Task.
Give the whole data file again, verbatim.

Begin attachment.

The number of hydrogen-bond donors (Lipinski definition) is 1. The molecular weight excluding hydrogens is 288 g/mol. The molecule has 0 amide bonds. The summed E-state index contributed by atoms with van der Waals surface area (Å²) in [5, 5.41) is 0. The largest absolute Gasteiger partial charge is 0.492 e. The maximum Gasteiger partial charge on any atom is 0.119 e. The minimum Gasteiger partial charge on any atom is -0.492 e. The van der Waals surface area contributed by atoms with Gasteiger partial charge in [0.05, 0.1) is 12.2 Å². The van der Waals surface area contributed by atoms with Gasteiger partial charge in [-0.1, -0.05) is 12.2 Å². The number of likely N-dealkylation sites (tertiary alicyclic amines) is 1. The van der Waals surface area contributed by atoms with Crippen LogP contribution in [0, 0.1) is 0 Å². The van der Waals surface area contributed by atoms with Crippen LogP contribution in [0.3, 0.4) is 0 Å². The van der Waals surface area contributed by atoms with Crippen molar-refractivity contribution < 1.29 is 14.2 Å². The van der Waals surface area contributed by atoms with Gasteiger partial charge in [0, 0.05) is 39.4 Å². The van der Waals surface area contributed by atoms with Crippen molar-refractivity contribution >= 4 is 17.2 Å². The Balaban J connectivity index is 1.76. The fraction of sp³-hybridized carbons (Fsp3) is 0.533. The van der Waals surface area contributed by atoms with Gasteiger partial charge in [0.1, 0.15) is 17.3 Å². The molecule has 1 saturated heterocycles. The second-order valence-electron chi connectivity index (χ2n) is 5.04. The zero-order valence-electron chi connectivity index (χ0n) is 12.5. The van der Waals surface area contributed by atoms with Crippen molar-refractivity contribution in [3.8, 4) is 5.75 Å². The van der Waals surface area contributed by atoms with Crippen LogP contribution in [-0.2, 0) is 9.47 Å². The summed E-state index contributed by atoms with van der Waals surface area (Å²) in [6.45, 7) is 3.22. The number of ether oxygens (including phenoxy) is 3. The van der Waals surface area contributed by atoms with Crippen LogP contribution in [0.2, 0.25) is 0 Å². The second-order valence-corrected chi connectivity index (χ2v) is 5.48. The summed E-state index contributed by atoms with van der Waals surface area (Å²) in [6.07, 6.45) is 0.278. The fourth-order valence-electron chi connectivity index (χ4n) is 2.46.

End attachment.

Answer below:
The number of hydrogen-bond donors (Lipinski definition) is 1. The molecular weight excluding hydrogens is 288 g/mol. The molecule has 0 amide bonds. The summed E-state index contributed by atoms with van der Waals surface area (Å²) in [5, 5.41) is 0. The largest absolute Gasteiger partial charge is 0.492 e. The maximum Gasteiger partial charge on any atom is 0.119 e. The minimum Gasteiger partial charge on any atom is -0.492 e. The van der Waals surface area contributed by atoms with Gasteiger partial charge in [0.05, 0.1) is 12.2 Å². The van der Waals surface area contributed by atoms with Gasteiger partial charge in [-0.1, -0.05) is 12.2 Å². The number of likely N-dealkylation sites (tertiary alicyclic amines) is 1. The van der Waals surface area contributed by atoms with Crippen LogP contribution in [0, 0.1) is 0 Å². The van der Waals surface area contributed by atoms with Crippen LogP contribution in [0.3, 0.4) is 0 Å². The van der Waals surface area contributed by atoms with Crippen molar-refractivity contribution < 1.29 is 14.2 Å². The van der Waals surface area contributed by atoms with Gasteiger partial charge in [0, 0.05) is 39.4 Å². The van der Waals surface area contributed by atoms with Crippen molar-refractivity contribution >= 4 is 17.2 Å². The Balaban J connectivity index is 1.76. The fraction of sp³-hybridized carbons (Fsp3) is 0.533. The van der Waals surface area contributed by atoms with Gasteiger partial charge in [0.1, 0.15) is 17.3 Å². The molecule has 1 saturated heterocycles. The second-order valence-electron chi connectivity index (χ2n) is 5.04. The zero-order valence-electron chi connectivity index (χ0n) is 12.5. The van der Waals surface area contributed by atoms with Crippen molar-refractivity contribution in [3.8, 4) is 5.75 Å². The van der Waals surface area contributed by atoms with Crippen LogP contribution in [-0.2, 0) is 9.47 Å². The summed E-state index contributed by atoms with van der Waals surface area (Å²) in [6.45, 7) is 3.22. The number of ether oxygens (including phenoxy) is 3. The van der Waals surface area contributed by atoms with Crippen LogP contribution in [0.2, 0.25) is 0 Å². The second-order valence-corrected chi connectivity index (χ2v) is 5.48. The summed E-state index contributed by atoms with van der Waals surface area (Å²) in [6.07, 6.45) is 0.278. The fourth-order valence-electron chi connectivity index (χ4n) is 2.46.